Unbundling charges for broker services such as equity research will cost fund managers up to £100m a year, the Investment Management Association (IMA) said yesterday.
The figure has been calculated as part of the fund management community's defence against proposed changes to bundled charges and "soft commission" arrangements.
This is where information and data services are bought from a third party, such as Reuters or Bloomberg, in exchange for a fixed volume of dealing with a particular broker.
The Financial Services Authority has been consulting on how to change the charging structures, and has made clear that it is keen to outlaw the opaque practices. But the IMA commissioned Charles River Associates to look at the consequences of unbundling charges and yesterday submitted its response to the FSA.
"There is little prospect of fund managers raising their fees to compensate for the higher costs," Richard Saunders, the chief executive of the IMA, said yesterday. Its research says that the costs under question currently amount to only 3 per cent of total fund management costs.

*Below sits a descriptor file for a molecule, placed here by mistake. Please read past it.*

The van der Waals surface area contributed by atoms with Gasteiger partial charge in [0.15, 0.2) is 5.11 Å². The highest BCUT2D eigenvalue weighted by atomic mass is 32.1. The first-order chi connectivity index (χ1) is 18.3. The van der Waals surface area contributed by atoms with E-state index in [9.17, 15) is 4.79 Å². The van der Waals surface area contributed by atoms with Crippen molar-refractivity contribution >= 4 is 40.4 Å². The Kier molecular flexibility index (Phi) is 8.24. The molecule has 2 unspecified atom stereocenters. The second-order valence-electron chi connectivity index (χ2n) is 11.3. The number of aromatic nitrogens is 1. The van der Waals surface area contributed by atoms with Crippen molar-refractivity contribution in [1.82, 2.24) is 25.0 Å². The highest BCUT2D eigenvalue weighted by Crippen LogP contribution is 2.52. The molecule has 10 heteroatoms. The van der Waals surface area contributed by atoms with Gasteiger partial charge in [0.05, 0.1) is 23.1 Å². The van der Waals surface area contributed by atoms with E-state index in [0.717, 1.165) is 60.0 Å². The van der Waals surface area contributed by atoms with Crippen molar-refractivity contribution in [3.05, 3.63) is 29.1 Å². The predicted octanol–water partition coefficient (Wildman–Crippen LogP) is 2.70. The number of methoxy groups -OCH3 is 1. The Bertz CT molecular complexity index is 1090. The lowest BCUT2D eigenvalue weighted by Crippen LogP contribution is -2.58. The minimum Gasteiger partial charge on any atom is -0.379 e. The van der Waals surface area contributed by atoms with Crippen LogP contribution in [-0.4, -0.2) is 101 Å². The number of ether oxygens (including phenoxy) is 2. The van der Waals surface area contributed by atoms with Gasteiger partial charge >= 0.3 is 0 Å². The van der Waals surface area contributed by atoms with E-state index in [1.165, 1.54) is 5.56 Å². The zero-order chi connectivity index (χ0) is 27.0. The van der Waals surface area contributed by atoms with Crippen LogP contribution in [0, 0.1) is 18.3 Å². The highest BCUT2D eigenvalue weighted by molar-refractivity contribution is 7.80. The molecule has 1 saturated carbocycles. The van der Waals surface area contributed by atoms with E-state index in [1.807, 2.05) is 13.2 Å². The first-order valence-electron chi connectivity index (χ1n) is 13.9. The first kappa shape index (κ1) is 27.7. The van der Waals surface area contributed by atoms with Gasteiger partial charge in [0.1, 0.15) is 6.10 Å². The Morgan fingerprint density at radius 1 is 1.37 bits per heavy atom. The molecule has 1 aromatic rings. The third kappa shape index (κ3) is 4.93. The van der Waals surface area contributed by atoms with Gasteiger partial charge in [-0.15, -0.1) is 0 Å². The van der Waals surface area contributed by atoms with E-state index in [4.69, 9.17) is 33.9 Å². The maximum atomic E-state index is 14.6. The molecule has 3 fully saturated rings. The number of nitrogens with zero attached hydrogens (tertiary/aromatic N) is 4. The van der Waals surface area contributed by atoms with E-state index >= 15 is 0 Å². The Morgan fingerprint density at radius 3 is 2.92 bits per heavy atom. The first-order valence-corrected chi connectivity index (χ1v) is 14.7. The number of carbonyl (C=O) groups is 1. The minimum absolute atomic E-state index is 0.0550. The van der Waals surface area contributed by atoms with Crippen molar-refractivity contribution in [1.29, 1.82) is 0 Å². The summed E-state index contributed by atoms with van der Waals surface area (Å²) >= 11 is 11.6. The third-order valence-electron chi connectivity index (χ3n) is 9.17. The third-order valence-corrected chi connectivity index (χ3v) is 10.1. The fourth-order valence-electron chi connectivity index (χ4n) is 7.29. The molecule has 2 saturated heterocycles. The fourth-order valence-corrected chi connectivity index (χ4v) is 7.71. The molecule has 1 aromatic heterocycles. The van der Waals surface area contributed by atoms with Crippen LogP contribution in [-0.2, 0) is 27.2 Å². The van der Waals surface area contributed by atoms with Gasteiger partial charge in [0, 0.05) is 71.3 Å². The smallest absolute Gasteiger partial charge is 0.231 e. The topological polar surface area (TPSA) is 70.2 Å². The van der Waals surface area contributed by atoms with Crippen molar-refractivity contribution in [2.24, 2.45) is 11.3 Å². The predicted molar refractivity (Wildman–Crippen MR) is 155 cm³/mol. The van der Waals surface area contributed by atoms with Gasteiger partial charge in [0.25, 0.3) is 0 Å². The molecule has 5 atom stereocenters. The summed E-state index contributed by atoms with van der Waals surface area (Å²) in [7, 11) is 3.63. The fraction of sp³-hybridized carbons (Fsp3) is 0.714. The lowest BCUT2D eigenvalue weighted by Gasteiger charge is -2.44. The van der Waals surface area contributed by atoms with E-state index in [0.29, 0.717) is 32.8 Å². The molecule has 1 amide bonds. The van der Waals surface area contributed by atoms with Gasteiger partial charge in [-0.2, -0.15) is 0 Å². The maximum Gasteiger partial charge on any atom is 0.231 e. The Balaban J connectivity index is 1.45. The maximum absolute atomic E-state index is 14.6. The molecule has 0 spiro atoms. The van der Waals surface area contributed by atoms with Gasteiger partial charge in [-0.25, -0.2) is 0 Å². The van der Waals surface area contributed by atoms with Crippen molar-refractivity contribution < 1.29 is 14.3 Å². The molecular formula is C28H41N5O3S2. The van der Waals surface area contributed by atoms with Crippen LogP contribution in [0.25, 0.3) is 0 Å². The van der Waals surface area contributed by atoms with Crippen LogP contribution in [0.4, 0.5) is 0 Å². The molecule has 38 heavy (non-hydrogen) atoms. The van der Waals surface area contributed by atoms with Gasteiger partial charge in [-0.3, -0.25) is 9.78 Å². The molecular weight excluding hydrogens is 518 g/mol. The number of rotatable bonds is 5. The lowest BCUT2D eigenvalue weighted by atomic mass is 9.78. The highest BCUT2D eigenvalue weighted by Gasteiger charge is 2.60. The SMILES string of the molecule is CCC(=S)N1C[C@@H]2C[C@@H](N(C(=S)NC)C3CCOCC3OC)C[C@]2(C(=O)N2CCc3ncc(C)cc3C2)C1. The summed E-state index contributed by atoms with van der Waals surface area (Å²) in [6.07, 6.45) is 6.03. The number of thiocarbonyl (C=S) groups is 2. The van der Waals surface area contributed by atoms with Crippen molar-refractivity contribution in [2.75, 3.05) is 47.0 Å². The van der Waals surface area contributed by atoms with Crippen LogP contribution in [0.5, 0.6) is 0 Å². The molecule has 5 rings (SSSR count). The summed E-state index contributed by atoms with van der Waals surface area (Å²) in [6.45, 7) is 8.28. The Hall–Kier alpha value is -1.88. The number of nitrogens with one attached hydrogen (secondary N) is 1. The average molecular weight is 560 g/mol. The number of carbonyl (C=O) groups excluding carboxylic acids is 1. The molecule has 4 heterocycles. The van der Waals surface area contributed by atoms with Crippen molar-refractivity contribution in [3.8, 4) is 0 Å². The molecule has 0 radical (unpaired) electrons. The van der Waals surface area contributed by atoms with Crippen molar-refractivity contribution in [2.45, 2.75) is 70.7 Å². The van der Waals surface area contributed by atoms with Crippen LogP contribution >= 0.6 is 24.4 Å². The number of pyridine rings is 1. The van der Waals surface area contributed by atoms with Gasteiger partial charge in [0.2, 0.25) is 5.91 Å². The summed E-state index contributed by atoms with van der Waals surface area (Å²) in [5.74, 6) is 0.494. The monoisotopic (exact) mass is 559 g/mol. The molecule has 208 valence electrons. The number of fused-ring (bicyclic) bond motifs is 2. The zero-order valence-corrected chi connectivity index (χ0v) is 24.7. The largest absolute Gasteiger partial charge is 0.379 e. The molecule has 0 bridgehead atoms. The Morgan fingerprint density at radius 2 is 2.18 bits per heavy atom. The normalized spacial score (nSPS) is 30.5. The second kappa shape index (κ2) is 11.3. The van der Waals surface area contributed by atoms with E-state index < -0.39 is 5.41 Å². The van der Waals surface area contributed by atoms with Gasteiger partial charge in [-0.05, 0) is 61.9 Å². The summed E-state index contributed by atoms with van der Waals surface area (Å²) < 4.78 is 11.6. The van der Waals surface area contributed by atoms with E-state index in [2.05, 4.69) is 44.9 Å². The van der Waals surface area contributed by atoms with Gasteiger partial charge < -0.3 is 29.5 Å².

The report found that forcing fund managers to pay separately for research will seriously affect the amount of research available. "There will be very much less spending on sell-side research and the num-ber of analysts will fall even further than it has in the past three years," Mr Saunders said.
The lack of freely available research, the IMA's report found, will increase dealing spreads by 15 per cent, which would bump up execution costs. The research also shows that a "significant" amount of assets would be moved for management overseas if the proposals were introduced, to avoid the costs of operating in the UK.Reuse content